But there are plenty of advantages associated with the GTI’s new location, he added. The biggest, perhaps, is the construction of the different classifications of sports fields. Since the construction of the original GTI, Sports Turf Canada has created a classification system for sports fields with numerical category designations of one through four. The sports field plots represent the typical portfolio of playing fields maintained by municipalities, ranging from those built of 100 per cent sand to fields that are more than 50 per cent silt and clay.
One of the sports field plots is situated against a massive slope, enabling research to be done on the fate of pesticides and nutrients leaching down slopes and providing data about the important role turfgrass plays in runoff situations.
Its array of research golf greens includes pushup, California (calcareous and non-calcareous) and USGA (calcareous and non-calcareous) varieties.
The GTI’s goal is to be fully moved into its new site by the fall of 2020.
“We know we’ll be here (at the original location) next season, doing research on both sites,” Lyons said. “When we knew we were moving, there was an insistence upon the researchers that there would be significant overlap between the two sites. It looks like we’ll have two years of overlap.”
New research projects expected to run a year or two are being conducted at the new site. Research being conducted at the original site was initiated before the move to the Arboretum site began in 2017, in which second and third-year data is being collected. Some research projects are being simultaneously conducted at both locations in order to compare data.
The unusually cool, wet spring this year has had a negative impact on work initiated last fall. Bluegrass seeded in the fall should ordinarily be fully grown in by now, but only a 67 per cent catch has been realized. A cultivar trial seeded in the fall saw only a 35 to 40 per cent fill-in in June among slower growing cultivars that are stress tolerant. The seeding had an ideal take in the fall when conditions were optimal, but below average spring soil temperatures stumped growth.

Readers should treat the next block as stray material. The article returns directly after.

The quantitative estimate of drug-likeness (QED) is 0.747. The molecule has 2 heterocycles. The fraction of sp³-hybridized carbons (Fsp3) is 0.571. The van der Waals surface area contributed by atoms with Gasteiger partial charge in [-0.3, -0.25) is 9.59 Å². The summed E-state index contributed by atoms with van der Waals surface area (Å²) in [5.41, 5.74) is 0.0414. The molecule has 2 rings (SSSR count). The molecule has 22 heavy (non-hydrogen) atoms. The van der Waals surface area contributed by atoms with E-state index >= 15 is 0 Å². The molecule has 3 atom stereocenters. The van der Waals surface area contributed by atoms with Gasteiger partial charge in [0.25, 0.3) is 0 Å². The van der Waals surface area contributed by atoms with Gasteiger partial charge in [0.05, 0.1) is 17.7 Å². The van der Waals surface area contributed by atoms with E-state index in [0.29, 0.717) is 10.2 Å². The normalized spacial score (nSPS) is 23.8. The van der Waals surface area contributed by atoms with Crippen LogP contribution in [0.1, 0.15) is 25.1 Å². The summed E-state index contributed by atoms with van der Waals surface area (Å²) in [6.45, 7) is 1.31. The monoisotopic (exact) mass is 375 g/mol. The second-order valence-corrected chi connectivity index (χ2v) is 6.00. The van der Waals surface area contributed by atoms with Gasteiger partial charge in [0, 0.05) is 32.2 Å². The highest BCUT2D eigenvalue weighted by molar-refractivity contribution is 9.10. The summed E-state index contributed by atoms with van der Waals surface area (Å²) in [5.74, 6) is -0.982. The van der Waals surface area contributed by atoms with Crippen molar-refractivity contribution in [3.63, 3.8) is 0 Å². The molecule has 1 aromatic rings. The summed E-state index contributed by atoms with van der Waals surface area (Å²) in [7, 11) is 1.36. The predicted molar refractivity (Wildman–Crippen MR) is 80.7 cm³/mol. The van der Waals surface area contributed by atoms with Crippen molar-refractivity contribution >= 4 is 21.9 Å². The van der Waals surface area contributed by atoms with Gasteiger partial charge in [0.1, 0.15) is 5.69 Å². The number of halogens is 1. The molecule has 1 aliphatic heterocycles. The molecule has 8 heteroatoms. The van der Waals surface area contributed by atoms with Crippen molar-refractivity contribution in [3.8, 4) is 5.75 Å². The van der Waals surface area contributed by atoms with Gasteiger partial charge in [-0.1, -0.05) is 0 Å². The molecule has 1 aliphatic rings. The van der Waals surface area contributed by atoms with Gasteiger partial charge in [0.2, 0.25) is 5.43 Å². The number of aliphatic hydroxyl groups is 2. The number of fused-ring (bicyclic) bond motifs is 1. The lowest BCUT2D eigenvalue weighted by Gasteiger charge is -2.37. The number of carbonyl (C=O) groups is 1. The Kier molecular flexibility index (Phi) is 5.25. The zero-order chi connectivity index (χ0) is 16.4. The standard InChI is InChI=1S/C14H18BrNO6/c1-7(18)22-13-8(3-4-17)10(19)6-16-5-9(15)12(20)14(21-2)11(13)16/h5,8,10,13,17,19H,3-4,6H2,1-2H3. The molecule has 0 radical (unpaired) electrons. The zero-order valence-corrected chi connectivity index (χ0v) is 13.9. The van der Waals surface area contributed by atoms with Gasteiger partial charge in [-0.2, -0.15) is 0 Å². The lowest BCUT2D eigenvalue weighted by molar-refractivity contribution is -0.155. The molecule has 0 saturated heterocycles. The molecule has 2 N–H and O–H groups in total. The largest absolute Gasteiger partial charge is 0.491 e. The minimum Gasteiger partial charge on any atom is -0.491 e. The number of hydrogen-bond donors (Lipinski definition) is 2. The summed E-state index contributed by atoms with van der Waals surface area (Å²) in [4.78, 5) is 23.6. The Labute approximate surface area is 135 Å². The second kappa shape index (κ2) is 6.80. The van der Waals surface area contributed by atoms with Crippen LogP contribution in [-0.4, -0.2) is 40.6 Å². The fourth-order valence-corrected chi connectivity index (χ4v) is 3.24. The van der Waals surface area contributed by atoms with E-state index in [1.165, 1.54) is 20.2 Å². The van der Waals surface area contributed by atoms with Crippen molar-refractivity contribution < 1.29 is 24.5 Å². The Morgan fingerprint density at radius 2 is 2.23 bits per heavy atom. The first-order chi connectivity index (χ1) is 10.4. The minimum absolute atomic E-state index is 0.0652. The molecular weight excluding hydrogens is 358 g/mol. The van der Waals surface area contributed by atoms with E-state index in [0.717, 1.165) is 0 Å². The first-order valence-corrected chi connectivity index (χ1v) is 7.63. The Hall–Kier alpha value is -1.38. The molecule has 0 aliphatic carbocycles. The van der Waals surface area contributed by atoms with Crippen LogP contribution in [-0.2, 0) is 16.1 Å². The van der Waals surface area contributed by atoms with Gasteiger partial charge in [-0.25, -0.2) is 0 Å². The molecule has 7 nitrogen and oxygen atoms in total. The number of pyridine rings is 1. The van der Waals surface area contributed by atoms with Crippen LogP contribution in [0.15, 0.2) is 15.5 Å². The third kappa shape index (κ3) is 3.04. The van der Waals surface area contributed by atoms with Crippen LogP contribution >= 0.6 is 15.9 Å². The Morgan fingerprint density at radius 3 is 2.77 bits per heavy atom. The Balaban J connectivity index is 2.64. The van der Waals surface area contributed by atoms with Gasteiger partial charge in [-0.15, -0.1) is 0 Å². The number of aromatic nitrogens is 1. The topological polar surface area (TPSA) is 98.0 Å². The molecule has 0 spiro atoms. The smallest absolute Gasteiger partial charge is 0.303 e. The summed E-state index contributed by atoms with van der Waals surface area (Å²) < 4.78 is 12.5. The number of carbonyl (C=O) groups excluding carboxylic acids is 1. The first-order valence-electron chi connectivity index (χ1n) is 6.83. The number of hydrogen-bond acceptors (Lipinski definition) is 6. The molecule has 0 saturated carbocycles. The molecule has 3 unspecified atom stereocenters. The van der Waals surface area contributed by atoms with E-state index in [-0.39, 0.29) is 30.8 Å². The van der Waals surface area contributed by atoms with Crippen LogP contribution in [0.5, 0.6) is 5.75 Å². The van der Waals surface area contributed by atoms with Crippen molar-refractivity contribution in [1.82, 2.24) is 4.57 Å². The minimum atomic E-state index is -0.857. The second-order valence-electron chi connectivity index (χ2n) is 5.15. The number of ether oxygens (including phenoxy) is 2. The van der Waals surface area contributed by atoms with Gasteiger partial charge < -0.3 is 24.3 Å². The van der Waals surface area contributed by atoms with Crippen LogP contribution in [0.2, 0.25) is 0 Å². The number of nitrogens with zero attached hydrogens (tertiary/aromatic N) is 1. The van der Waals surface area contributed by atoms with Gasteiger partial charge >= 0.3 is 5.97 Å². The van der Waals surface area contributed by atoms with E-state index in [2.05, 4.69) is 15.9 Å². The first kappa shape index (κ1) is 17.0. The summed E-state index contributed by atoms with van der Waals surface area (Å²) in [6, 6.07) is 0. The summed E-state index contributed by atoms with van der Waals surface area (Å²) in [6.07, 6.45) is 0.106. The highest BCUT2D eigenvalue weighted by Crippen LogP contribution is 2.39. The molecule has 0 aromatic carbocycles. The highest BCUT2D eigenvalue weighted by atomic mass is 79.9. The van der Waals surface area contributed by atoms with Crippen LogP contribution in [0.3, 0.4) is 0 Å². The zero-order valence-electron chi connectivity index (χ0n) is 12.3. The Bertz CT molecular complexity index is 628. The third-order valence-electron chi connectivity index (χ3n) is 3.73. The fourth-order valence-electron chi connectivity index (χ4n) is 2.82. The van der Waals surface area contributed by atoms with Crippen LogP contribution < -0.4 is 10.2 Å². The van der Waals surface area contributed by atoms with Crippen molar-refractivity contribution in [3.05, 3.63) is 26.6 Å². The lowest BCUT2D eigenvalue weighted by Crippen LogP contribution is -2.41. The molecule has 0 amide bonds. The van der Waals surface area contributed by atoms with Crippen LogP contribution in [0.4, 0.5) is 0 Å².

A tall fescue cultivar trial was planned for the new site in the spring, but poor growing conditions prevented plots from being seeded.
“If we had seeded it first thing in the spring, it never would have germinated because it needs heat to germinate,” Lyons said.
He said there is no dependence yet on the new site because it’s in a transition phase, noting that it isn’t the end of the world that the trial has been delayed.
The cool spring also affected a Turfgrass Water Conservation Alliance Kentucky bluegrass cultivar trial that had yet to fill in by June. A solid start was realized at the outset, but no progress had been made late in June.
Shaw said the cool spring has produced an important take-home message to those who have toured the plots to suggest that the growth that was hoped for but not realized can also happen at golf courses.
“Kentucky bluegrasses just do not do well in the spring, and it hasn’t been a favourable spring, so you may be able to communicate that a bit better,” he said.
Because the research plots were put in first before construction began on the new Frost building, research and teaching endeavours won’t suffer due to any delays with the building’s construction because of the transition period.